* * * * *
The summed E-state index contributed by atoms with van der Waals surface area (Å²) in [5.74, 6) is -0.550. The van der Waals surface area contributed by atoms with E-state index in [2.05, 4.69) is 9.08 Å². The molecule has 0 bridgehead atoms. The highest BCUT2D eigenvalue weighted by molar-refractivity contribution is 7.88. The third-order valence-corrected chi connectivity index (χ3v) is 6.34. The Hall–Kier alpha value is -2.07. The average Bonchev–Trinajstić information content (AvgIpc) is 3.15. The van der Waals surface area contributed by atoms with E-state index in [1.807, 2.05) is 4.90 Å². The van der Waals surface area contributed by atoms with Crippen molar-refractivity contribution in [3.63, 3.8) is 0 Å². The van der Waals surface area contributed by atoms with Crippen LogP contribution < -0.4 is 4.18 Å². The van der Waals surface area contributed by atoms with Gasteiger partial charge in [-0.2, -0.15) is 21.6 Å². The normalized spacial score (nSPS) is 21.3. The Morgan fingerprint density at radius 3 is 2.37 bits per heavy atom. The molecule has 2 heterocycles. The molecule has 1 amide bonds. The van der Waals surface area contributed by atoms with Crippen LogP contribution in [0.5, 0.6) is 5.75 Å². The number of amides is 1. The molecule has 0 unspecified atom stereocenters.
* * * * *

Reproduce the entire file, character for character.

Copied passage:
The summed E-state index contributed by atoms with van der Waals surface area (Å²) in [5.74, 6) is -0.550. The van der Waals surface area contributed by atoms with E-state index in [2.05, 4.69) is 9.08 Å². The molecule has 0 bridgehead atoms. The highest BCUT2D eigenvalue weighted by molar-refractivity contribution is 7.88. The third-order valence-corrected chi connectivity index (χ3v) is 6.34. The Hall–Kier alpha value is -2.07. The average Bonchev–Trinajstić information content (AvgIpc) is 3.15. The van der Waals surface area contributed by atoms with E-state index in [1.807, 2.05) is 4.90 Å². The van der Waals surface area contributed by atoms with Crippen molar-refractivity contribution in [3.63, 3.8) is 0 Å². The van der Waals surface area contributed by atoms with Crippen LogP contribution < -0.4 is 4.18 Å². The van der Waals surface area contributed by atoms with Gasteiger partial charge in [-0.2, -0.15) is 21.6 Å². The normalized spacial score (nSPS) is 21.3. The Morgan fingerprint density at radius 3 is 2.37 bits per heavy atom. The molecule has 2 heterocycles. The molecule has 1 amide bonds. The van der Waals surface area contributed by atoms with Crippen LogP contribution in [0.5, 0.6) is 5.75 Å². The number of amides is 1. The molecule has 0 unspecified atom stereocenters.